The board's chairman, Neil Barsky, an ex-hedge-funder and 1984 Columbia Journalism School graduate who directed this year's documentary about the mayorality of Ed Koch, put up the money for CJR to hire an editor-in-chief, a position "we would have loved to have had for many years," Navasky told Capital. (The executive editor had previously been the highest-ranking position on the masthead.)
Barsky "was very honorable about not pushing for anybody in that process," Navasky added.
Hoyt was initially in the running, but in the end, the search narrowed on two candidates: Stivers and Steven Waldman, a co-founder of the website Beliefnet, visiting scholar at the Journalism School and senior advisor to the chairman of the Federal Communications Commission.
Waldman turned down an offer, according to three sources with knowledge of the process, because he wanted to focus on launching a company called Brooklyn Daily Bridge Media, which his LinkedIn profile describes as "developing digital media businesses in Brooklyn." Waldman declined to comment.
And so in November of 2011, the job went to Stivers, an adjunct in the Journalism School's magazine program, former managing editor of EW.com and founding editor of Time Out New York.
As Stivers began to put her stamp on CJR, Hoyt became less and less involved in conceiving features and shaping the direction of the magazine, devoting much of his time instead to a new online project for coverage of politics and policy news.
Stivers, meanwhile, took the magazine in a new direction. Its slogan was modified from "Strong Press, Strong Democracy" to "The Future of Media is Here," a change that's been reflected in packages on topics such as business-model experimentation and how millennials get their news. She also tore up the front of the book, making it more graphic and visual, while overhauling the website and its back-end.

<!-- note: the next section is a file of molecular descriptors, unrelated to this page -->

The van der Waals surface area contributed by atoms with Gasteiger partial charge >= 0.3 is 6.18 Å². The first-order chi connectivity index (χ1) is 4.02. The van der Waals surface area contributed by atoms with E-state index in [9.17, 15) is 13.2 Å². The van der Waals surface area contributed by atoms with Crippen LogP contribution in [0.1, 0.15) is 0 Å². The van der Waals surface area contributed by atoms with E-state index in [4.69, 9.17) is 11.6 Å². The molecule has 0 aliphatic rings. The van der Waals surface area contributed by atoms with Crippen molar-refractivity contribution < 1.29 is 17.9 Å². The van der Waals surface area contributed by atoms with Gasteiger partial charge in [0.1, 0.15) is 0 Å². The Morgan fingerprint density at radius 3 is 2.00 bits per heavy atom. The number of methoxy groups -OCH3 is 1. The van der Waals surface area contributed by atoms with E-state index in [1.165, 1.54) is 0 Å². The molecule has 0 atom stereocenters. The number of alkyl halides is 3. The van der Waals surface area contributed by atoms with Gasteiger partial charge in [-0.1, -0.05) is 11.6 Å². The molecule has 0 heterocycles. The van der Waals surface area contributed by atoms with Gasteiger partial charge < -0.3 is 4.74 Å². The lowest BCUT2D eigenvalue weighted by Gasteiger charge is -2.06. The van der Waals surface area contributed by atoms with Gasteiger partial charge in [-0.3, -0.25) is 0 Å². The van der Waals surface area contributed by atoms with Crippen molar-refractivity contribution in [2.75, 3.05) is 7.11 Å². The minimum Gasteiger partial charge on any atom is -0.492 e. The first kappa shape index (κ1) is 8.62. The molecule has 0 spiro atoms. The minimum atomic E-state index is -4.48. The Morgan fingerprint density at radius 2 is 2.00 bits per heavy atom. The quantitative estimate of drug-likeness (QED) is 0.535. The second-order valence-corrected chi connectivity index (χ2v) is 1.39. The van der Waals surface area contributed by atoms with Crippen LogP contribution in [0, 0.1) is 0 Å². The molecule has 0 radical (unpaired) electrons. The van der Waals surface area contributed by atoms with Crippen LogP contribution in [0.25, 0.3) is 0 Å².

Given the extent to which Hoyt's role in the core magazine operation had been diminished and the type of paycheck that his seniority presumably drew, it's not surprising that he was among those targeted in the effort to reduce CJR's budget.
It's also unclear who was involved in the discussions about letting Hoyt and the others go, though Lemann was the one who informed them about the decision, sources said. Asked about this, Navasky and Stivers deferred to Lemann, who declined to comment on individual personnel matters. He adamantly refused to specify CJR's budget.
"CJR has to have a relationship between its revenues and its expenses," said Lemann. "For the fiscal year that's currently ending, the revenues didn't come in where we wanted them to, so we're having to take measures to reduce the expenses. We're trying to create a situation where it's possible, or even likely, that CJR's operational deficit will be minimal in fiscal year 2014."
In so doing, Lemann is essentially clearing the deck for his successor, Coll, who will be responsible for CJR in his role as Columbia Journalism School's new dean. Insiders who spoke with Capital off the record sounded sanguine about future fund-raising potential and the progress executive publisher Stephanie Sandberg has been making on that front.
Lemann said he would probably appoint an interim editor before his time as dean is up, but that the search for a permanent replacement would be up to Navasky and Coll.